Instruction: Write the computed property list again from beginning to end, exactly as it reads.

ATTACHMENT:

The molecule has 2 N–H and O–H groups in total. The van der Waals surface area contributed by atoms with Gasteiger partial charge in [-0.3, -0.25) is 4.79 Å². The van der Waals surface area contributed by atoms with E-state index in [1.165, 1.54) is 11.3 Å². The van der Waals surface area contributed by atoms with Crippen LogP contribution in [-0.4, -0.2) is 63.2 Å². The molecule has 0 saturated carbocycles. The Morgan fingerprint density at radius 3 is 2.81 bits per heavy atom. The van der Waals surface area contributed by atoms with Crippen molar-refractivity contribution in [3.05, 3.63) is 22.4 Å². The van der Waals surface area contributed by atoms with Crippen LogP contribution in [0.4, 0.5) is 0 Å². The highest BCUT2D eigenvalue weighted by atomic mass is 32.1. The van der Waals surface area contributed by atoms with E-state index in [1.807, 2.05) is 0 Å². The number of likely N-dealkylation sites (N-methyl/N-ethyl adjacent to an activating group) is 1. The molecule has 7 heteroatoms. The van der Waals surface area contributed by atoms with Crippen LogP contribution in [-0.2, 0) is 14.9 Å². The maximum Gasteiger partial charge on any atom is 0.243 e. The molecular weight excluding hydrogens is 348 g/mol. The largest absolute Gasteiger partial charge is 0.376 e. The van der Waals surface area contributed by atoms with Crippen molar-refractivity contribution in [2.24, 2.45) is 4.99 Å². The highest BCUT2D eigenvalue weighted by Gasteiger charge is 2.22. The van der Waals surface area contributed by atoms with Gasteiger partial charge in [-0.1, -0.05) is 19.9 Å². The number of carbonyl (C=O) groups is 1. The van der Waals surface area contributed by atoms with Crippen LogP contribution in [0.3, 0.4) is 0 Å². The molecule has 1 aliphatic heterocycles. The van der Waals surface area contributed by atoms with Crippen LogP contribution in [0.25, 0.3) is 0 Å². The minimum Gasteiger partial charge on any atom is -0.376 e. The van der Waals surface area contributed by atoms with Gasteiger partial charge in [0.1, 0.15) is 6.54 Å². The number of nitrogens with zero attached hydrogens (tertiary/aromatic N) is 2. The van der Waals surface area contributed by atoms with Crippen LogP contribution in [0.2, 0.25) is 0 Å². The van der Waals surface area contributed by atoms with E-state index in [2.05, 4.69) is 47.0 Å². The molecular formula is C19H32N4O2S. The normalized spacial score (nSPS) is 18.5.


The molecule has 2 N–H and O–H groups in total. The van der Waals surface area contributed by atoms with Gasteiger partial charge in [-0.3, -0.25) is 4.79 Å². The van der Waals surface area contributed by atoms with E-state index in [1.165, 1.54) is 11.3 Å². The van der Waals surface area contributed by atoms with Crippen LogP contribution in [-0.4, -0.2) is 63.2 Å². The molecule has 0 saturated carbocycles. The Morgan fingerprint density at radius 3 is 2.81 bits per heavy atom. The van der Waals surface area contributed by atoms with Crippen molar-refractivity contribution in [3.05, 3.63) is 22.4 Å². The van der Waals surface area contributed by atoms with Crippen LogP contribution in [0.4, 0.5) is 0 Å². The highest BCUT2D eigenvalue weighted by atomic mass is 32.1. The van der Waals surface area contributed by atoms with E-state index in [1.807, 2.05) is 0 Å². The number of likely N-dealkylation sites (N-methyl/N-ethyl adjacent to an activating group) is 1. The molecule has 7 heteroatoms. The van der Waals surface area contributed by atoms with Crippen LogP contribution in [-0.2, 0) is 14.9 Å². The maximum Gasteiger partial charge on any atom is 0.243 e. The molecular weight excluding hydrogens is 348 g/mol. The largest absolute Gasteiger partial charge is 0.376 e. The van der Waals surface area contributed by atoms with Crippen molar-refractivity contribution in [2.24, 2.45) is 4.99 Å². The highest BCUT2D eigenvalue weighted by Gasteiger charge is 2.22. The van der Waals surface area contributed by atoms with Gasteiger partial charge in [-0.1, -0.05) is 19.9 Å². The number of carbonyl (C=O) groups is 1. The van der Waals surface area contributed by atoms with Crippen LogP contribution in [0.3, 0.4) is 0 Å². The molecule has 1 aliphatic heterocycles. The van der Waals surface area contributed by atoms with Crippen LogP contribution in [0.25, 0.3) is 0 Å². The minimum Gasteiger partial charge on any atom is -0.376 e. The van der Waals surface area contributed by atoms with Gasteiger partial charge in [0.1, 0.15) is 6.54 Å². The number of nitrogens with zero attached hydrogens (tertiary/aromatic N) is 2. The van der Waals surface area contributed by atoms with Crippen LogP contribution in [0.2, 0.25) is 0 Å². The van der Waals surface area contributed by atoms with E-state index in [2.05, 4.69) is 47.0 Å². The molecular formula is C19H32N4O2S. The normalized spacial score (nSPS) is 18.5.